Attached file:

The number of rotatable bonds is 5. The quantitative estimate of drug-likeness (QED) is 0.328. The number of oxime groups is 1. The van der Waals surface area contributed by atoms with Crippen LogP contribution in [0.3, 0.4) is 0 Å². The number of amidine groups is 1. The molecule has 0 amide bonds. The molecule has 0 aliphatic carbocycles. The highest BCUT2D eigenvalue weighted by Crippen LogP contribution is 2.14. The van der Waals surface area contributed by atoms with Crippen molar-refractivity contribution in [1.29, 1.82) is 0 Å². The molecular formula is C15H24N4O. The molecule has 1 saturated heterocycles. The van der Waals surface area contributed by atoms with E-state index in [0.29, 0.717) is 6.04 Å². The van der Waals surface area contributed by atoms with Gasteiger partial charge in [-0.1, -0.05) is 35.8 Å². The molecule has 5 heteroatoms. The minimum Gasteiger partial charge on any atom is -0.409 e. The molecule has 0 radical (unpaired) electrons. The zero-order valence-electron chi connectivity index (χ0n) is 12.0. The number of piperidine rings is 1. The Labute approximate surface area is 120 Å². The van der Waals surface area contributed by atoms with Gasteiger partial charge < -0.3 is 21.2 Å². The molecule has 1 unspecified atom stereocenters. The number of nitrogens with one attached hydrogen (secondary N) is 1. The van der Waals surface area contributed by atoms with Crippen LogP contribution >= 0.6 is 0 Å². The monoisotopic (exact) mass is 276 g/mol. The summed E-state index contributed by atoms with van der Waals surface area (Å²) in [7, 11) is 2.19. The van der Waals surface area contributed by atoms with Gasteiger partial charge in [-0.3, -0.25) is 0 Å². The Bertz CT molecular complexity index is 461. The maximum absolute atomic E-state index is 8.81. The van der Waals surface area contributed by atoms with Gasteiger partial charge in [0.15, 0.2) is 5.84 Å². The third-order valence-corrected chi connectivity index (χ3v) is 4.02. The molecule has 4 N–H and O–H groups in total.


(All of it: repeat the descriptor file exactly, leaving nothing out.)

The number of rotatable bonds is 5. The quantitative estimate of drug-likeness (QED) is 0.328. The number of oxime groups is 1. The van der Waals surface area contributed by atoms with Crippen LogP contribution in [0.3, 0.4) is 0 Å². The number of amidine groups is 1. The molecule has 0 amide bonds. The molecule has 0 aliphatic carbocycles. The highest BCUT2D eigenvalue weighted by Crippen LogP contribution is 2.14. The van der Waals surface area contributed by atoms with Crippen molar-refractivity contribution in [1.29, 1.82) is 0 Å². The molecular formula is C15H24N4O. The molecule has 1 saturated heterocycles. The van der Waals surface area contributed by atoms with E-state index in [0.29, 0.717) is 6.04 Å². The van der Waals surface area contributed by atoms with Gasteiger partial charge in [-0.1, -0.05) is 35.8 Å². The molecule has 5 heteroatoms. The minimum Gasteiger partial charge on any atom is -0.409 e. The molecule has 0 radical (unpaired) electrons. The zero-order valence-electron chi connectivity index (χ0n) is 12.0. The number of piperidine rings is 1. The Labute approximate surface area is 120 Å². The van der Waals surface area contributed by atoms with Gasteiger partial charge < -0.3 is 21.2 Å². The molecule has 1 unspecified atom stereocenters. The number of nitrogens with one attached hydrogen (secondary N) is 1. The van der Waals surface area contributed by atoms with Crippen LogP contribution >= 0.6 is 0 Å². The monoisotopic (exact) mass is 276 g/mol. The summed E-state index contributed by atoms with van der Waals surface area (Å²) in [7, 11) is 2.19. The van der Waals surface area contributed by atoms with Gasteiger partial charge in [-0.3, -0.25) is 0 Å². The Bertz CT molecular complexity index is 461. The maximum absolute atomic E-state index is 8.81. The van der Waals surface area contributed by atoms with Gasteiger partial charge in [0.15, 0.2) is 5.84 Å². The third-order valence-corrected chi connectivity index (χ3v) is 4.02. The molecule has 4 N–H and O–H groups in total.